The Afghan cost

March 02, 2003

COULD A friendly government in Afghanistan be one of the casualties of an American war against Iraq?

President Hamid Karzai was in Washington last week walking a fine line between cheery optimism and darker reality. He told a Senate committee that wonderful progress was being made in Afghanistan, at the same time pleading with U.S. officials not to forget his country in the midst of the whirlwind gathering over Iraq.

In truth the Karzai government, with American and international backing, has taken a number of positive steps to improve life for Afghans and to extend its writ outside the capital city of Kabul. But at the same time, the United Nations has suspended its aid programs in northern and southern sections of the country because of a lack of security, and a revival of extreme interpretations of Islam - think stonings and amputations - is gathering strength.

American troops have continued in action against suspected Taliban and al-Qaida formations, inevitably stirring up anger and resentment along the way.

How focused is the Bush administration on Afghanistan? It reportedly neglected to include any aid money in this year's budget, scrambling to stick $300 million in last month when the oversight was pointed out. The administration's man in charge of Afghan policy, Zalmay Khalilzad, also happens to have the same job in regard to Iraq, and it's not difficult to guess which country is occupying most of his time these days.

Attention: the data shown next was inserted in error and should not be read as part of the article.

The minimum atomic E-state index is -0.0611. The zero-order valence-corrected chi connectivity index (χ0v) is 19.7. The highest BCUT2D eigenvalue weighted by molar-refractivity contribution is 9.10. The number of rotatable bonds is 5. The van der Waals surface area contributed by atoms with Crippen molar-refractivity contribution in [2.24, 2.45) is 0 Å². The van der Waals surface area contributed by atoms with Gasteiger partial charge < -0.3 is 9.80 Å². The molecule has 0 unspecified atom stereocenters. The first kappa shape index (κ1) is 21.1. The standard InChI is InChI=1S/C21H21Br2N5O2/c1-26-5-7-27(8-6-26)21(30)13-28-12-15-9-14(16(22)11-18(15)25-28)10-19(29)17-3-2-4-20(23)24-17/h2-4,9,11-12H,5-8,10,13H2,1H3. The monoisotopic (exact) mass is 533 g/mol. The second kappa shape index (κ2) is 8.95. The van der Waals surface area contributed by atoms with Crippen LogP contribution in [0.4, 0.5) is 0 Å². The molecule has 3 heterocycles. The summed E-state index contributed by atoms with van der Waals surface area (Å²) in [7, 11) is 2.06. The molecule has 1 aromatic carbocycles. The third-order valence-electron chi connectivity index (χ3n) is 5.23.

Here's the point: Right now, a combination of poverty and anger, in a country rife with drug lords, warlords and Islamic fundamentalists, poses a significant, though by no means unbeatable, threat to a stable Afghanistan. The current lack of American attention, diverted as it is by Iraq, doesn't help.

But now imagine a unilateral U.S. military assault on Iraq.

It would inflame anti-American passions throughout the Islamic world, but nowhere might this be more dangerous than in Afghanistan and, perhaps, neighboring Pakistan. Tensions and unrest in the tribal areas of both countries could burgeon. The Pakistani government could probably handle it; Mr. Karzai's would have a tougher time.

Does it matter?

Let's pose the question another way. What would happen if the Pashtun areas of southern and eastern Afghanistan were swept up in a tide of religious fervor and energized by hatred for the infidel?

Even if the Karzai government were to hang on in Kabul, large swaths of Afghanistan would again present themselves as a haven to virulent anti-Americanism and to those who would act upon it. In the country where this whole chapter began, history would be given a chance to repeat itself. The war against Afghan-based terrorism will have been for nothing.

Should Afghanistan weigh more than Iraq in the scale of American priorities? That is debatable. But let's be clear: The loss of Afghanistan may be one of the prices America has to pay for its obsession with Iraq.

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